I worked in jokes when opportunities popped up. After one bit, I mentioned that I am a big fan of rap music.  The crowd with murmurs of disbelief.

“I do great impressions of rappers, guys.  You don’t believe me?  Check this out.  Here’s Biggie.”  Surprisingly, I do a pretty good Biggie impression, which I showed off for the crowd.  Guys, eighteen people went ballistic.  I then went on to do impressions of Slick Rick and DMX.  At that point, I was out of rappers I could talk like.  So I went back to material.  After what must have been six or seven hours onstage, I went into the bit that I usually close with.  Tepid response.

“Okay,” I said.  “Here’s what we’re going to do.  Someone in the audience is going to beat box, and I’m going to freestyle rap to end the show.  Who’s with me?”  Reggie raised his hand and started to beat box.  Well, here we go, I thought.  I’ve made my bed.  Time to rap in it.  I broke into a corny rap over Reggie’s beat.  At the end of the couplet, the audience went bananas.  It was like a battle-rap audience reaction.  Which was perfect, because it gave me time to figure out my next couplet: “When I’m rocking the party, there is no equal/Come to Morty’s and kill it for eighteen people.”  Another applause break.  One more couplet.  One more applause.  Thank you and good night.  Customers, apparently satisfied.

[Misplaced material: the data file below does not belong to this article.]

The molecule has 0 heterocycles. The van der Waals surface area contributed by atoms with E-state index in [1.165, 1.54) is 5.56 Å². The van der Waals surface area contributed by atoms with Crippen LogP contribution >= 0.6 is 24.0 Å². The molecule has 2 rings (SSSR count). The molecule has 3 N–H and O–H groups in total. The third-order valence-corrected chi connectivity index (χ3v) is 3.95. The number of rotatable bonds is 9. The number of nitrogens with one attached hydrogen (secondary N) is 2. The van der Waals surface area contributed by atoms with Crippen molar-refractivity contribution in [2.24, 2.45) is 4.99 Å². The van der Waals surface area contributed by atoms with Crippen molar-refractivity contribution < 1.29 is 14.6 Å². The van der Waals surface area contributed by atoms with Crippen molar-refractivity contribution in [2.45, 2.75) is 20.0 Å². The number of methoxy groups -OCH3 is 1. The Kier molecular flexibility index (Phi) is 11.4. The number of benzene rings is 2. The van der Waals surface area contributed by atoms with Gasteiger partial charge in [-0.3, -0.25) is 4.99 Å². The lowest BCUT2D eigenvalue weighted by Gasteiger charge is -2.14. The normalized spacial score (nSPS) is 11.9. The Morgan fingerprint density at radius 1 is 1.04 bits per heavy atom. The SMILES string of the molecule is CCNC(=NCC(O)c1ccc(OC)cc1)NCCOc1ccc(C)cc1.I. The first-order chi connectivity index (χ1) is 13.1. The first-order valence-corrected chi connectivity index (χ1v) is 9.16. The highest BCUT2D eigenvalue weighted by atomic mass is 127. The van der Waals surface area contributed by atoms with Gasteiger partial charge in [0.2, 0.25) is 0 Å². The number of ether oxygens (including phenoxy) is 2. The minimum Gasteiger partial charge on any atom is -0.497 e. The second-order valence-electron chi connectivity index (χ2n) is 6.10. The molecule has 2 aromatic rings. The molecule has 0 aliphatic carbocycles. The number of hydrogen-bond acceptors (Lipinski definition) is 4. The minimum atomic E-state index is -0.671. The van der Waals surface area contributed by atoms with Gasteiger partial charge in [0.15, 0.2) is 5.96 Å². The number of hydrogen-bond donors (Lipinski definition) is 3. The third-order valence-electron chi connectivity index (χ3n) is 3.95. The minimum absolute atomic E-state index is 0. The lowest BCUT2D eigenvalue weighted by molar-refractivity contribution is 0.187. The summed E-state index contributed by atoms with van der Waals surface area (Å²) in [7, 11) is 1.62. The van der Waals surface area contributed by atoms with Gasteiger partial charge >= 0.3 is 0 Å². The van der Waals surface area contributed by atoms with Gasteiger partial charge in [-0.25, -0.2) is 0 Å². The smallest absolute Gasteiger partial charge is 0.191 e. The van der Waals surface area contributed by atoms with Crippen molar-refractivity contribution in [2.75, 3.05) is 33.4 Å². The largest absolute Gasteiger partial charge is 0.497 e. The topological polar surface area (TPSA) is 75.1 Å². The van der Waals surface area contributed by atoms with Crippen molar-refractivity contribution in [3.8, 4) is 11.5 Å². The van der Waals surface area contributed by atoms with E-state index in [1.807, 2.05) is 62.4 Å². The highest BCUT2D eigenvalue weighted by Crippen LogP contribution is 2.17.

It looked pretty grizzly, guys, but we pulled it out.  I felt in a way that it was my comedy bar mitzvah.  Tony and I could have both locked in and gotten tepid responses with our acts, but instead we both took some risks and engaged with the audience, and it was rewarding.  I got the greatest variety of post-show comments I’ve ever heard.

“You do this to yourself on purpose?” -My college friend Jeremy.

“That was wonderful.” – Older black lady named Keiana.

“That Slick Rick impression was on point.” – Older black guy named Greg.

“I’ve never been embarrassed for the performers before, but tonight, I was embarrassed.” – Older lady named Imelda.

“Great job, man.” – Reggie.

“We did it,” I said to Tony.  “We really did it tonight.”  He nodded in agreement.

Turns out, those motherfuckers weren’t so scary after all.


2 Responses to “I Ain’t Afraid of You Emmer-Effers”

  1. Nate December 13, 2010 at 3:03 pm #

    Very nice. My favorite:
    “I’ve never been embarrassed for the performers before, but tonight, I was embarrassed.” – Older lady named Imelda.

  2. angelmcastillo December 13, 2010 at 6:12 pm #

    See, that’s real comedic talent, the ability to work with any audience and come from behind to win out in the end. That’s something I really envy, and it kind of reflects on my greater inability to win at something I don’t begin already winning.